More is better
More indisputably equals better when it comes to local elections. The more voters, the better. And, more to the point at the moment, the more candidates the better.
As of this morning, Austin had four candidates for mayor, which at this point in the process is none too many. The American democratic system, as enacted at the local level, is designed to give residents a choice about who will represent them in office. More candidates mean a wider range of views are represented. That, in turn, tends to increase voter interest and turnout. While no one can argue that the democratic process is designed to make a “right” decision — or even that there is a single correct decision to be made, the more votes that are cast the likelier it is that the winner of any elected office will be a solid choice.
A multitude of candidates means there will be a primary election and, while some decry the expense of holding an “extra” election, we are convinced that that the expense is not a cost so much as it is an investment in democracy. After all, it would be even less expensive to have no elections at all — an idea that makes as little sense as resenting the cost of a primary.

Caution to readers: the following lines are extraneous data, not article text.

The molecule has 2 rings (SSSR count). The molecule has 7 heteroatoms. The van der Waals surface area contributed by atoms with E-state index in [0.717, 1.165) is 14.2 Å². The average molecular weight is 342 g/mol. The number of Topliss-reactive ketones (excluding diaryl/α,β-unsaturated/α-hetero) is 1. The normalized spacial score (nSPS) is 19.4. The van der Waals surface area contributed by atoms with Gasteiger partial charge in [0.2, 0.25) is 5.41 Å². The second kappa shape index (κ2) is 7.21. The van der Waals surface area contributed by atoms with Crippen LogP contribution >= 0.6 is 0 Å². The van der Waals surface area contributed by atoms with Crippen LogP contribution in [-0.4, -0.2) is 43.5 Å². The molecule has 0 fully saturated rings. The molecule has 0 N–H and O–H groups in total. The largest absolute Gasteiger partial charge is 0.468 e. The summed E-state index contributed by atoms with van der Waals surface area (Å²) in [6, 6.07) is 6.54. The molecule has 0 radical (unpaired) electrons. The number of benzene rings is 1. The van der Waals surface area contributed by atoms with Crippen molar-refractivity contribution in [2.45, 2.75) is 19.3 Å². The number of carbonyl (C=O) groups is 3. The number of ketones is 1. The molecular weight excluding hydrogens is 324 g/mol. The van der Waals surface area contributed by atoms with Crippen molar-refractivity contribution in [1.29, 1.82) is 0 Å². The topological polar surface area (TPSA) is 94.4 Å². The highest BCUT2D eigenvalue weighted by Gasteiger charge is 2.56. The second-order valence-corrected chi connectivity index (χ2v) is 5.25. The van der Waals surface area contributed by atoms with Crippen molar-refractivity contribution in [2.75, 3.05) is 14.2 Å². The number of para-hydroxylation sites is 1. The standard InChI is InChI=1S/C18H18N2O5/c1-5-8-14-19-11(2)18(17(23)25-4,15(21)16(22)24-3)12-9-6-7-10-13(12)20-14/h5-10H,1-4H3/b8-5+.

To further illustrate the value of multiple candidates, contrast the Austin mayoral race with the non-races that are, to date, shaping up for county commissioner, state representative, state senator and school board. In those cases, voters will have no choice at all unless candidates step forward. And that is not democracy in action.
We’re glad four candidates have stepped forward for the office of mayor and we hope we can soon report that more have stepped forward for other offices that must be filled this fall.